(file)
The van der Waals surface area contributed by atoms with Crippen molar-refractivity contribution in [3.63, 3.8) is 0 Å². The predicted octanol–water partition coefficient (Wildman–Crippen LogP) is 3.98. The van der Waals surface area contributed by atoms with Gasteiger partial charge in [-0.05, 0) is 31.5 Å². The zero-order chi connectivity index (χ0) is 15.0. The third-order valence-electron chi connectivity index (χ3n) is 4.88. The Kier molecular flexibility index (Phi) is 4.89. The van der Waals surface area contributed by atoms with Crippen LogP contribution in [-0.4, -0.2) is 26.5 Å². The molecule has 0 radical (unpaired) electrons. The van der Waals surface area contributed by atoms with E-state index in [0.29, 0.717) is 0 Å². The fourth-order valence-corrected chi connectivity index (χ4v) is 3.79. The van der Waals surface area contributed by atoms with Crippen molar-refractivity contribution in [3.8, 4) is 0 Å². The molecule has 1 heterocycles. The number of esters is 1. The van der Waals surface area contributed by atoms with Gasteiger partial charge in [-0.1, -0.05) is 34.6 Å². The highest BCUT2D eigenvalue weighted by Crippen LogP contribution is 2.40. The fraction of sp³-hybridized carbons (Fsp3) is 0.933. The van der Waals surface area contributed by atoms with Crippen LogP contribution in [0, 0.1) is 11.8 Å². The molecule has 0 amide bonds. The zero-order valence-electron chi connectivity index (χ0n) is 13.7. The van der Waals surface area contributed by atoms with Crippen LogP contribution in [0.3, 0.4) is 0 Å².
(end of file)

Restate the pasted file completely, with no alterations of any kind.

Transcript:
The van der Waals surface area contributed by atoms with Crippen molar-refractivity contribution in [3.63, 3.8) is 0 Å². The predicted octanol–water partition coefficient (Wildman–Crippen LogP) is 3.98. The van der Waals surface area contributed by atoms with Gasteiger partial charge in [-0.05, 0) is 31.5 Å². The zero-order chi connectivity index (χ0) is 15.0. The third-order valence-electron chi connectivity index (χ3n) is 4.88. The Kier molecular flexibility index (Phi) is 4.89. The van der Waals surface area contributed by atoms with Crippen LogP contribution in [-0.4, -0.2) is 26.5 Å². The molecule has 0 radical (unpaired) electrons. The van der Waals surface area contributed by atoms with E-state index in [0.29, 0.717) is 0 Å². The fourth-order valence-corrected chi connectivity index (χ4v) is 3.79. The van der Waals surface area contributed by atoms with Crippen molar-refractivity contribution in [3.8, 4) is 0 Å². The molecule has 1 heterocycles. The number of esters is 1. The van der Waals surface area contributed by atoms with Gasteiger partial charge in [-0.1, -0.05) is 34.6 Å². The highest BCUT2D eigenvalue weighted by Crippen LogP contribution is 2.40. The fraction of sp³-hybridized carbons (Fsp3) is 0.933. The van der Waals surface area contributed by atoms with Crippen LogP contribution in [0, 0.1) is 11.8 Å². The molecule has 0 amide bonds. The zero-order valence-electron chi connectivity index (χ0n) is 13.7. The van der Waals surface area contributed by atoms with Crippen LogP contribution in [0.3, 0.4) is 0 Å².